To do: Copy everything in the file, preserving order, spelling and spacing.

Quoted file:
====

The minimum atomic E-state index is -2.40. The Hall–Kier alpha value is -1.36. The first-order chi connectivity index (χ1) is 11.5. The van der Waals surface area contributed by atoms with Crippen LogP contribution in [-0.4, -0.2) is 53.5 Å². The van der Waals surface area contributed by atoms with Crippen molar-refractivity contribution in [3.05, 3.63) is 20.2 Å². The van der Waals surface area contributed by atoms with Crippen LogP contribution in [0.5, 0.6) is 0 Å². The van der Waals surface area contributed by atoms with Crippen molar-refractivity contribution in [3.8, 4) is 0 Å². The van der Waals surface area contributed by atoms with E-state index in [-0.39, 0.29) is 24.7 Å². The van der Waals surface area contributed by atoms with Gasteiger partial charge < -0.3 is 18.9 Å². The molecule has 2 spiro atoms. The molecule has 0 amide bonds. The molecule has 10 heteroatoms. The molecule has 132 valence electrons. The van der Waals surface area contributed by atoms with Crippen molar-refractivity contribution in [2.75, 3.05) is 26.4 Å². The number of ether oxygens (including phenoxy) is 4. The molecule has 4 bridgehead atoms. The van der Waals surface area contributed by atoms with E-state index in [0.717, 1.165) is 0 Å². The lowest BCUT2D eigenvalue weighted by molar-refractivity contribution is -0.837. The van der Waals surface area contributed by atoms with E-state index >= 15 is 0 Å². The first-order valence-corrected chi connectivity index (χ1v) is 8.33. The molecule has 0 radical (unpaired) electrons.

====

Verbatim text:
The minimum atomic E-state index is -2.40. The Hall–Kier alpha value is -1.36. The first-order chi connectivity index (χ1) is 11.5. The van der Waals surface area contributed by atoms with Crippen LogP contribution in [-0.4, -0.2) is 53.5 Å². The van der Waals surface area contributed by atoms with Crippen molar-refractivity contribution in [3.05, 3.63) is 20.2 Å². The van der Waals surface area contributed by atoms with Crippen LogP contribution in [0.5, 0.6) is 0 Å². The van der Waals surface area contributed by atoms with Crippen molar-refractivity contribution in [3.8, 4) is 0 Å². The van der Waals surface area contributed by atoms with E-state index in [-0.39, 0.29) is 24.7 Å². The van der Waals surface area contributed by atoms with Gasteiger partial charge < -0.3 is 18.9 Å². The molecule has 2 spiro atoms. The molecule has 0 amide bonds. The molecule has 10 heteroatoms. The molecule has 132 valence electrons. The van der Waals surface area contributed by atoms with Crippen molar-refractivity contribution in [2.75, 3.05) is 26.4 Å². The number of ether oxygens (including phenoxy) is 4. The molecule has 4 bridgehead atoms. The van der Waals surface area contributed by atoms with E-state index in [0.717, 1.165) is 0 Å². The lowest BCUT2D eigenvalue weighted by molar-refractivity contribution is -0.837. The van der Waals surface area contributed by atoms with E-state index >= 15 is 0 Å². The first-order valence-corrected chi connectivity index (χ1v) is 8.33. The molecule has 0 radical (unpaired) electrons.